Steamboat Springs The most spectacular difference is the view.
The life transition new Steamboat Springs Winter Sports Club Executive Director Jim Boyne went through when he took the job this fall simply is stunning. A lawyer who’d spent his entire life in Chicago, he was the president and chief operating officer of a $30 billion investment firm with reach around the globe.
He grew up and attended school in the city and has spent his professional life going to work through heavy traffic and in big buildings downtown, turning each morning to a closet full of suits.
On Thursday, he stretched out in his new office in Steamboat Springs comfortable in blue jeans and a plaid shirt, no suit in sight. His office now is far from the glitz of corporate America, a shabby room with just enough space for a desk and two extra chairs and an oversized Winter Carnival poster hanging crookedly on the wall.
What is perhaps the best office view in Steamboat flooded in from a large window that encompassed most of one wall. Thursday crews worked to prepare Howelsen Hill for another season, snowcats pushing the night’s snowmaking take into position even as a team of cross-country skiers got in some of their first in-town, on-snow work of the winter.
And it will only get better, Boyne pointed out, glancing over at the ski jumps and the face of the hill that is the beating heart of Ski Town USA.
Change of plans
Boyne is only about two weeks into a job even he was a little shocked to be chosen for. Longtime Winter Sports Club Director Rick DeVos stepped down from the organization in June after 14 years, and even if he had stumbled across the job listing in the wanted ads, Boyne said he wouldn’t have considered applying.
He and his family — wife of 24 years, Leagh, three sons, Jay, 21, Connor, 18, and Sean, 12, and daughter, Annamarie, 8 — grew to love Steamboat Springs as vacationers, then bought a home in town several years ago. The plan always was to retire to the area, but a conversation with a Steamboat neighbor during the summer opened up a new option for Boyne, 47.
“I was talking to him about what would be next for me, how I would like to do something more meaningful,” Boyne said. “He threw this out there. Initially, I didn’t think there was a fit because I’m not a competitive winter sports athlete and I don’t come from the industry."
He finished undergrad at the University of Northern Illinois, then got a law degree from the Illinois Institute of Technology Chicago-Kent College of Law. He practiced law for a decade, focused on finances and investments, then joined a group buying a piece of his firm’s business and broke away. Finally, about six years ago, he joined Calamos Investments.
Don’t mistake his surprise at landing as the executive director in Steamboat for a lack of confidence or of direction, however. Now that he’s in the position, he doesn’t see his life away from winter sports as a handicap, and he sees his extensive career managing business interests big and small as a huge advantage.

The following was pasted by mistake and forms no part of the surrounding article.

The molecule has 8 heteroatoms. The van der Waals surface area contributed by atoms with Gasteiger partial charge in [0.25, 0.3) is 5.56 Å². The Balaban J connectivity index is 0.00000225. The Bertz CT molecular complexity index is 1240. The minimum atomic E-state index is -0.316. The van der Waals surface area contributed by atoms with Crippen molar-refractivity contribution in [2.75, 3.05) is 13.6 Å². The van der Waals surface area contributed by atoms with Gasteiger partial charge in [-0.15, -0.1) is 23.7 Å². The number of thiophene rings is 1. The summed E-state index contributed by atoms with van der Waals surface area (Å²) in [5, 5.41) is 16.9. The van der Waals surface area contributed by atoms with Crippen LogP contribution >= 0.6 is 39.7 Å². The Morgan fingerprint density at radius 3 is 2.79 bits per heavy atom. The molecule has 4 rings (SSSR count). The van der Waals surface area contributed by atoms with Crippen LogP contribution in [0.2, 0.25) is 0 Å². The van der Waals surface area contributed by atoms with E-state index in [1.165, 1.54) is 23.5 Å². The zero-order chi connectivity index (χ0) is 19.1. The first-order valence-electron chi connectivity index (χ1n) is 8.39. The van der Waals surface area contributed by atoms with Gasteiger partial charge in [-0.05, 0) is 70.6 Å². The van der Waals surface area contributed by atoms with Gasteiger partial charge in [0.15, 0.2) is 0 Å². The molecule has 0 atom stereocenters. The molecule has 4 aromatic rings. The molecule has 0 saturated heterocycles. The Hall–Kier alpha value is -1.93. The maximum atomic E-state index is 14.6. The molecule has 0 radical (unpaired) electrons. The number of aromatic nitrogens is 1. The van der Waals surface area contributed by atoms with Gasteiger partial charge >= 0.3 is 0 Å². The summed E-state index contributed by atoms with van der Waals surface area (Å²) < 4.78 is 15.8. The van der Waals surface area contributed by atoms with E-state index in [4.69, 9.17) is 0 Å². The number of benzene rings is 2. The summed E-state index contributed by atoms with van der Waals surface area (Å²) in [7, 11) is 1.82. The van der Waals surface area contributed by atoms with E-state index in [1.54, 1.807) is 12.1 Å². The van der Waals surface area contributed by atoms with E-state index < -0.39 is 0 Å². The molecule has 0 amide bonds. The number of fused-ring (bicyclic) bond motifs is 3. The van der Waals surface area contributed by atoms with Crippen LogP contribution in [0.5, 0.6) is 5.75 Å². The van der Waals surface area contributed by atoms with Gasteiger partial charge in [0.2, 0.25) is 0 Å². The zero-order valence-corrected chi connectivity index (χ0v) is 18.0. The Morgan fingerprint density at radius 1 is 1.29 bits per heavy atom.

No one ever may turn to him for advice about maintaining speed low on a slalom course or landing a back full on a moguls course. Still, he’s confident that he can find ways to support the coaches who can answer those questions and that he can maintain the organization that grows the athletes who ask those questions.
“This job would have never hit my radar screen, but as I dug into the opportunity, I realized it’s well suited to a lot of the skills I have,” he said. “I’m a relationship builder. My biggest accomplishment in my career has been the people I’ve helped develop and the relationships I’ve built.
“One of the things I’ve always been good at, I have the ability to drill down into the details and learn quickly but also have the ability to lift myself out of the weeds and think strategically. Here, I can roll up my sleeves and get involved, but I also realize I have to protect my time to focus on building the sustainability of the club.”
Success for the Winter Sports Club, he explained, always has been about more than medals, podiums and U.S. Ski Team spots. That won’t change.
“Whether they end up being Olympians or teachers or whatever they decide to do, we’re not just teaching people to win,” he said. “We’re teaching them to be winners. That’s true in life as well as athletics.”
Soaking it up
Boyne still is settling in. He can ski but is eager to improve. He isn’t scared of the oncoming snow (Chicago annually receives about 10 percent of Steamboat’s average) but is debating the merits of snow tires. He knows the basics of the programs the club offers but still is learning about the many kinds of events and races.
He’s excited for his family to join him in town after the children’s semester ends next month, and he wants to see how they take to opportunities they’ll have to flourish in snow sports.
And he’s eager for that view, already one of Steamboat’s best, to improve as winter sets in. Steamboat’s young skiers and snowboarders will hurry over after school. Cross-country ski classes will stretch and warm up at the bottom of Howelsen. Young boys and girls will haul skis three times longer than themselves to the jumps, and coaches will drill in race courses. Ski Town USA will come alive on the face of Howelsen, just outside the window.
It’s a far cry from Chicago.
“I’m honestly surprised the search committee saw it the way I do, that there’s a great fit here,” Boyne said. “We’re going to try to make things better. It’s not broken, but we’re going to try to make it better.”
To reach Joel Reichenberger, call 970-871-4253, email jreichenberger@SteamboatToday.com or follow him on Twitter @JReich9
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